Review: The Making of Incarnation by Tom McCarthy (Washington Post)
If you’ve ever tried counting sheep and found yourself, rather than dropping off, wondering if there might be some kind of design underpinning the leaps and bleats of your woolly friends, Tom McCarthy’s new book might be for you. “The Making of Incarnation,” the British writer’s fifth novel, is an investigation of pattern and connection set in the world of motion studies. And lest that sound dry, rest assured it also asks such big questions as how can you fake zero-gravity lovemaking on-screen? and what happens if you put a bobsled in a wind tunnel?
“Incarnation,” for those stumbling over the title, is the name of a movie — “a grand space opera in the Star Wars mould, with princesses, kidnappers, pirates, smugglers.” The design of its special effects is the ostensible subject of many of the book’s chapters, vignettes in which bodies both human and machine provide the blueprints for mega-budget illusion. The company consulting on this work is Pantarey Motion Systems, a high-tech outfit whose motion studies have had applications not only in medical, military and sporting simulations but also in CGI. (The name presumably derives from “panta rhei,” a phrase usually attributed to Heraclitus that means something like “everything flows.”)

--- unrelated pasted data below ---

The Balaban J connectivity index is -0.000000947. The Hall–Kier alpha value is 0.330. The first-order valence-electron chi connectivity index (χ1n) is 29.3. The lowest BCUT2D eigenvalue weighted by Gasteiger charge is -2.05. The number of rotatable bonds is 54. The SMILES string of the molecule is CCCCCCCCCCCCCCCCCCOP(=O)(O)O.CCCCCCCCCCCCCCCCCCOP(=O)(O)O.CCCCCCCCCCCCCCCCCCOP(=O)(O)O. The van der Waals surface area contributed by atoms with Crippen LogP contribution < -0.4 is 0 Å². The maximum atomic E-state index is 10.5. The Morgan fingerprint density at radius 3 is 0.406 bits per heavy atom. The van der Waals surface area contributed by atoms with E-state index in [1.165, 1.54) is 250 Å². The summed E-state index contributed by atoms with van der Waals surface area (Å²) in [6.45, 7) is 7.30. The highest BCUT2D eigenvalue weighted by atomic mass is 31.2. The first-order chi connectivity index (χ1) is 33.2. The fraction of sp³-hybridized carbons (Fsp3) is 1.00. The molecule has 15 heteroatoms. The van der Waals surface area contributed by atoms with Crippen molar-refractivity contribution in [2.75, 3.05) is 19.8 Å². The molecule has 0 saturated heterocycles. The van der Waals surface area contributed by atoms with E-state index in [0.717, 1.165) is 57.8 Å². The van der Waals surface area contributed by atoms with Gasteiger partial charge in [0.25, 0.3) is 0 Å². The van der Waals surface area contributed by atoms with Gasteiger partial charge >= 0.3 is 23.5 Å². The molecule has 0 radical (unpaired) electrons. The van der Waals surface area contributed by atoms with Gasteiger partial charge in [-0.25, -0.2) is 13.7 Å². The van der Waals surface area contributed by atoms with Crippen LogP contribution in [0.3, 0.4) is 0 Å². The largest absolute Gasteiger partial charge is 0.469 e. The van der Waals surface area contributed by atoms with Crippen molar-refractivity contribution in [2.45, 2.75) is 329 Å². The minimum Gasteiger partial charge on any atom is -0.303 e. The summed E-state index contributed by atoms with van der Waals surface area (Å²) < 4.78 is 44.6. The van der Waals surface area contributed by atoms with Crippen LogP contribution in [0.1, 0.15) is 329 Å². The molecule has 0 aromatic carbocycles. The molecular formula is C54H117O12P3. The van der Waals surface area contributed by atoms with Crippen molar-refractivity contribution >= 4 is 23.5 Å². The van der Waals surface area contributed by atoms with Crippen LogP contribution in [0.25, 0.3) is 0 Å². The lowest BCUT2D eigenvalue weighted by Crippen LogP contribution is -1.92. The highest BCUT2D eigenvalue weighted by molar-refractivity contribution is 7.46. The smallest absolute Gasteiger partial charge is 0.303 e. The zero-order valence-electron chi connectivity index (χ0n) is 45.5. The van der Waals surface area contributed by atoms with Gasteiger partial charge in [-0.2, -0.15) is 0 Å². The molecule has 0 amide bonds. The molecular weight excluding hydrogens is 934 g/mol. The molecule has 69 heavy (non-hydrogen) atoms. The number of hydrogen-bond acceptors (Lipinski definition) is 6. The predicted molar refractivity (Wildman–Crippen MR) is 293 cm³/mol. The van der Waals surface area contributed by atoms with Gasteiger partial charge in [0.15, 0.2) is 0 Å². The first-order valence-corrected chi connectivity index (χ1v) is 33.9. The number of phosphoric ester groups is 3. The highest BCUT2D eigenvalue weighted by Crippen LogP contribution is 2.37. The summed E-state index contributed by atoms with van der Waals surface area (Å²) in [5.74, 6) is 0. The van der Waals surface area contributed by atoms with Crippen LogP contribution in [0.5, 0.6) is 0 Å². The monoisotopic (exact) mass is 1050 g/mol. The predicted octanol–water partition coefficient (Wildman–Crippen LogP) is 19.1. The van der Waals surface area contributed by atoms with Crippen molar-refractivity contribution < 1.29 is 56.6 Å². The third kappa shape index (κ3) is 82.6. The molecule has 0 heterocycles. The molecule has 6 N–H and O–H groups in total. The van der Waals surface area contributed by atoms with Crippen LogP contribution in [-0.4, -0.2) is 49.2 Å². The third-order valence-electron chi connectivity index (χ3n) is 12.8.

For the review in full, visit The Washington Post.